ROBACH:  Overall, does this impact the president?

FINEMAN:  He‘s got bigger problems than this at this point, the war in Iraq, the Republican Party bitterly divided over what to do about immigration.  That‘s enough to last him through 2008.

ROBACH:  All right.  Howard Fineman of MSNBC and “Newsweek.”  Thanks so much for your time tonight.

FINEMAN:  Thank you, Amy.

ROBACH:  Well, no word yet on whether President Bush will step in to pardon Scooter Libby, the judge in that case, Reggie Walton, delivering a smackdown to legal scholars who have already tried to intervene.

Last week, the dozen constitutional experts, that included former Supreme Court nominee Robert Bork and civil liberties lawyer Alan Dershowitz, submitted an amicus brief on behalf of Mr. Libby to argue that special counsel Patrick Fitzgerald‘s constitutional authority in prosecuting the case is questionable, Judge Walton not waiting for Fitzgerald‘s response before weighing in with his own, pouring on the sarcasm, Judge Walton suggesting that the legal scholars‘ eagerness to work on behalf of a high-profile defendant now should indicate their willingness to pitch in pro bono later.

Quote, “The court trusts that this is a reflection of these eminent academics‘ willingness in the future to step to the plate and provide like assistance in cases involving any of the numerous litigants who lack the financial means to fully and properly articulate the merits of their legal position.”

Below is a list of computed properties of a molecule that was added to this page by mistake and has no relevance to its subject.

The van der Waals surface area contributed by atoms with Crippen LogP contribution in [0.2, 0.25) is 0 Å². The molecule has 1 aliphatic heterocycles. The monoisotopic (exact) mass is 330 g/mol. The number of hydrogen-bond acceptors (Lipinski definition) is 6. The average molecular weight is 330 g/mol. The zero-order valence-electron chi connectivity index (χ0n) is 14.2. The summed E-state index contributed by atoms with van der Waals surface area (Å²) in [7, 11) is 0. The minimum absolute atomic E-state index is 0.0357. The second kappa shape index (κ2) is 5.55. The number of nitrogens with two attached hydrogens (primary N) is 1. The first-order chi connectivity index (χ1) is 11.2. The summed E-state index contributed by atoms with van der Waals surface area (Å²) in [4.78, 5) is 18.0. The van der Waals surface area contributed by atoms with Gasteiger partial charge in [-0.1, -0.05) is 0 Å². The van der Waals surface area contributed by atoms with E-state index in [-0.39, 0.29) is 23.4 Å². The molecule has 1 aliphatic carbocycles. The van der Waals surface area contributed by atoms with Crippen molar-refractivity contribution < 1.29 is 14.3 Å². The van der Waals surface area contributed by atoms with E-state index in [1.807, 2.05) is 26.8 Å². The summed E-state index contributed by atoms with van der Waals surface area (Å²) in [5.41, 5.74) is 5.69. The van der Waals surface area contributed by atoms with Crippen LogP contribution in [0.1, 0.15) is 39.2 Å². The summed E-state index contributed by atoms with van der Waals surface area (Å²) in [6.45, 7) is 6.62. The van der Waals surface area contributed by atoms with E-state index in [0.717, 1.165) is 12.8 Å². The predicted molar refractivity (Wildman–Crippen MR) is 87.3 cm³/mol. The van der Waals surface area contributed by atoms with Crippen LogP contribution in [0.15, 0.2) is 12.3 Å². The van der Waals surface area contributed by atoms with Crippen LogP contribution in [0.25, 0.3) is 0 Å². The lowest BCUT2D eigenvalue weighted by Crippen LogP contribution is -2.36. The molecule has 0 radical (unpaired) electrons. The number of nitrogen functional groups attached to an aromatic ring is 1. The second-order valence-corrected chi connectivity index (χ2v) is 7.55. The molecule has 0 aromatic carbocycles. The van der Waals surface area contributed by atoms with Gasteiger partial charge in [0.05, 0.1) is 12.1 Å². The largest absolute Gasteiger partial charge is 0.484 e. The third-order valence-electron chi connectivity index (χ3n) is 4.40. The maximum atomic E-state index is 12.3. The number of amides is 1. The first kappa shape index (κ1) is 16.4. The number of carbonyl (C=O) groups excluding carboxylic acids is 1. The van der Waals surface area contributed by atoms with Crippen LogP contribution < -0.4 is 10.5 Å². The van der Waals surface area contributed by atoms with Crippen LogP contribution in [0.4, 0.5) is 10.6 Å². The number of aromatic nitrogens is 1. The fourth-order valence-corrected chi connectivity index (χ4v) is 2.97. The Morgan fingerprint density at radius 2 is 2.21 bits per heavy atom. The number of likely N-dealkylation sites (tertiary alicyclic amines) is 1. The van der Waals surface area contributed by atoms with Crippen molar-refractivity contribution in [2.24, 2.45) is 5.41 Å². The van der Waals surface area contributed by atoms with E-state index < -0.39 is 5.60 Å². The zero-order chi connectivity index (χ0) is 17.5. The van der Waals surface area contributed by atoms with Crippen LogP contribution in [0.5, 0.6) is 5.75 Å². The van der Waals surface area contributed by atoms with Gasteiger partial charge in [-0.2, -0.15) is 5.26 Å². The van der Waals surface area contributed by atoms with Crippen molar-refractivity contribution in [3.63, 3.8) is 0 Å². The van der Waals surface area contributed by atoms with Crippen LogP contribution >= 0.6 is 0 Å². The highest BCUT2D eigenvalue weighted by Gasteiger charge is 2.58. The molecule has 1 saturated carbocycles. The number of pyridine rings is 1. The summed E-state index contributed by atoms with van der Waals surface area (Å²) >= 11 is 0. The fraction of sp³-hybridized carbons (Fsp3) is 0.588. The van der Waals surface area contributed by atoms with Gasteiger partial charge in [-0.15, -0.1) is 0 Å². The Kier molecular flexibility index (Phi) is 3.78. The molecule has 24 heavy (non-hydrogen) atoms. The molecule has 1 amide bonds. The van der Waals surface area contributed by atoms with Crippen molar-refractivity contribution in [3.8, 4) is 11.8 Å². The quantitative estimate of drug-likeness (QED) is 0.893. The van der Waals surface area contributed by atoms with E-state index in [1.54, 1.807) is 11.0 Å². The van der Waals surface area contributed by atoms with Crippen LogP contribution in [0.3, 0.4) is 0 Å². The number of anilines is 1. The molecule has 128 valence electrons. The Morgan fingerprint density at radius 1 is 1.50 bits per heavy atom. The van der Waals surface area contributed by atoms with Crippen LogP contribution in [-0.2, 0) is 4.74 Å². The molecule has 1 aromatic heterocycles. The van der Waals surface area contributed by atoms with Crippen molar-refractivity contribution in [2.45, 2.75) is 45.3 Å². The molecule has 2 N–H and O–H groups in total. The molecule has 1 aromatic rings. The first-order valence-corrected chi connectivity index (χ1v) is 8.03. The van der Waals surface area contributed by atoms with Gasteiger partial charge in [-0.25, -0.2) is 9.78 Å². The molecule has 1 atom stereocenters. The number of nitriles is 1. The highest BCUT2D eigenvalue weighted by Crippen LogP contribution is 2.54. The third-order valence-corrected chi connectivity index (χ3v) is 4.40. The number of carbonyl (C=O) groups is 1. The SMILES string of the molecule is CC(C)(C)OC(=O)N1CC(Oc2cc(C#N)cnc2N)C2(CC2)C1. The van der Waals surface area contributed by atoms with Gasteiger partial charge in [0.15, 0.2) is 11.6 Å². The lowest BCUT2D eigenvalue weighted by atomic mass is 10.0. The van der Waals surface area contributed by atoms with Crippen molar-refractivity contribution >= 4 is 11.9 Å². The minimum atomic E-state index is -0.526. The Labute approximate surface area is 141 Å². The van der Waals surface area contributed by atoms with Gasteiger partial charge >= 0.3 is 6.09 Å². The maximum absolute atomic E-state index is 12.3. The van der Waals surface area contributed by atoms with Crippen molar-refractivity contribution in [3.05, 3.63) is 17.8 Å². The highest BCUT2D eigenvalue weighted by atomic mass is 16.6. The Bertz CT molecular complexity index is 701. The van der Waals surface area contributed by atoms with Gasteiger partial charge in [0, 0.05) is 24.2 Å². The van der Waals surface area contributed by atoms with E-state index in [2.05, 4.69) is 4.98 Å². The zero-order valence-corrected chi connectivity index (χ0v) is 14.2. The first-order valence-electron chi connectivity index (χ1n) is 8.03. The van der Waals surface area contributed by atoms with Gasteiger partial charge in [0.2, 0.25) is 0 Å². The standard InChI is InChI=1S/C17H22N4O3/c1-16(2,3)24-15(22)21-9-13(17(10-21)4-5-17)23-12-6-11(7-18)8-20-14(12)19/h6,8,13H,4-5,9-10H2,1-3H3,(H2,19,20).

Colin Powell speaks out now about the war, the surge, the prewar intelligence.  We‘ll get reaction from someone who tried to keep Powell from misspeaking in his infamous speech before the U.N. Security Council.

And it‘s the end of a TV era.  “The Sopranos” are done, but it‘s an end that‘s sparking both irritation and adulation.  You‘ve heard the water cooler talk all day.  We‘ll bring you reaction from the creator of the show to all the questions about his finale.

You‘re watching COUNTDOWN on MSNBC.


ROBACH:  If Colin Powell were president, the U.S. detainee camps at Guantanamo Bay would have shut down yesterday afternoon.  That‘s according to Powell himself.

In our fourth story tonight, adding considerably to the list of issues on which he publicly disagrees with the president, since Mr. Powell- -- Mr.  Bush pushed Powell out after the 2004 elections, the former secretary of state has popped up with the occasional quotation dissenting from some policy or another.  But it‘s been a long time since he gave a full, wide-ranging television interview.

As NBC chief foreign affairs correspondent Andrea Mitchell reports, it almost seemed like Powell had been stockpiling new complaints.



In a rare, broad-ranging interview, Colin Powell spoke bluntly on “MEET THE PRESS” about all aspects of the war and the administration‘s latest strategy to win it.

POWELL:  The military surge, our part of the surge under General Petraeus, the only thing it can do is put a heavier lid on this boiling pot of civil war stew.  And it‘s one thing to send over for 30,000 additional troops.  But if the other two legs, Iraqi political reconciliation and the buildup of the Iraqi forces, are not synchronized with that, then it‘s questionable as to how well it‘s going to be able to do.